Costco customers in Washington should check their refrigerators.
Health officials said in a statement on Nov. 23 that chicken salad made with rotisserie chicken has been pulled from the shelves over E. coli contamination concerns. One person fell ill in late October as a result of eating the tainted chicken, but was not hospitalized.
"We take E. coli very seriously in Washington," said State Epidemiologist Dr. Scott Lindquist, "and we are working with CDC and state partners to determine the source."
Washington isn’t the only state to fall victim to tainted Costco chicken salad. The same food has been linked to E. coli in Colorado, Utah and Montana, Time reported. The Centers for Disease Control and Prevention, the U.S. Food and Drug Administration and U.S. Department of Agriculture are working in conjunction with Costco to determine the E. coli outbreak’s origins.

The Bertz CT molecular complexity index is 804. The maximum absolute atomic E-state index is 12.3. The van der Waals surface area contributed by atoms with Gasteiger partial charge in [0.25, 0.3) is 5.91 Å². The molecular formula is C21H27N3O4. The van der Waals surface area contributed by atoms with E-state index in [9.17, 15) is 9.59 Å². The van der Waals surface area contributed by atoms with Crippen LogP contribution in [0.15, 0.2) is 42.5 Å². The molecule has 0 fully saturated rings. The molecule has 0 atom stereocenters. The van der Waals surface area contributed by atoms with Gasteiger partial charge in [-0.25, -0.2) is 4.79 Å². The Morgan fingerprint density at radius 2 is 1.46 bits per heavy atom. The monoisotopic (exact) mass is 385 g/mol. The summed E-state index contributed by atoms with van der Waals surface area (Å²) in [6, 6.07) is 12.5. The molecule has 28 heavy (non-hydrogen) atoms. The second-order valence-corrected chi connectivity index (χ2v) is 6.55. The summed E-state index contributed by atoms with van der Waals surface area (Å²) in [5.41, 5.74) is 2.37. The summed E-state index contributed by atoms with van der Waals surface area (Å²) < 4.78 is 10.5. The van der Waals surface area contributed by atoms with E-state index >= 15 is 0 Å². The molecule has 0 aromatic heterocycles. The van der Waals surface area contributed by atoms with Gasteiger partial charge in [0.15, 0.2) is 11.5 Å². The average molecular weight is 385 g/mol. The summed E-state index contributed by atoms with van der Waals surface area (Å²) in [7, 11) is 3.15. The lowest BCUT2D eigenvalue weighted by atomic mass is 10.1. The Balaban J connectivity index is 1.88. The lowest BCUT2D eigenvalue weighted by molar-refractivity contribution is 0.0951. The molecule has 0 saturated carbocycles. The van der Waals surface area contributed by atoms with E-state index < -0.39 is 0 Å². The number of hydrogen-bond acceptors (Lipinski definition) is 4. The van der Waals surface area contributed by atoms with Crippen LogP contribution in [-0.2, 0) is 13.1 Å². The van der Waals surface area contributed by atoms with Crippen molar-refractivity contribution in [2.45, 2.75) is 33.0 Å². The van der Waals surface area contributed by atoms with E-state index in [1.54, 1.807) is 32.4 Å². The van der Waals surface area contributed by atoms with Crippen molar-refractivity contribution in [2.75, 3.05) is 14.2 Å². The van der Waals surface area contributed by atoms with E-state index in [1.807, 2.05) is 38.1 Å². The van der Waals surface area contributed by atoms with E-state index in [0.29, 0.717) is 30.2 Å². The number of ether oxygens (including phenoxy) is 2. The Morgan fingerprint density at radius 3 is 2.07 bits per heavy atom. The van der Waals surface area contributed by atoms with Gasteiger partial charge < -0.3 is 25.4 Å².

Health officials advise anyone in Washington who bought the chicken salad, item number 37719, to throw it out.
Although most people who fall ill with E. coli develop cramps and diarrhea, it can progress into more serious complications like kidney failure due to hemolytic uremic syndrome.
Young children, people with compromised immune systems and the elderly are more susceptible to HUS and those who suffer from a “fever, abdominal pain, pale skin tone, fatigue and irritability, small, unexplained bruises or bleeding from the nose and mouth, and decreased urination” should seek medical help.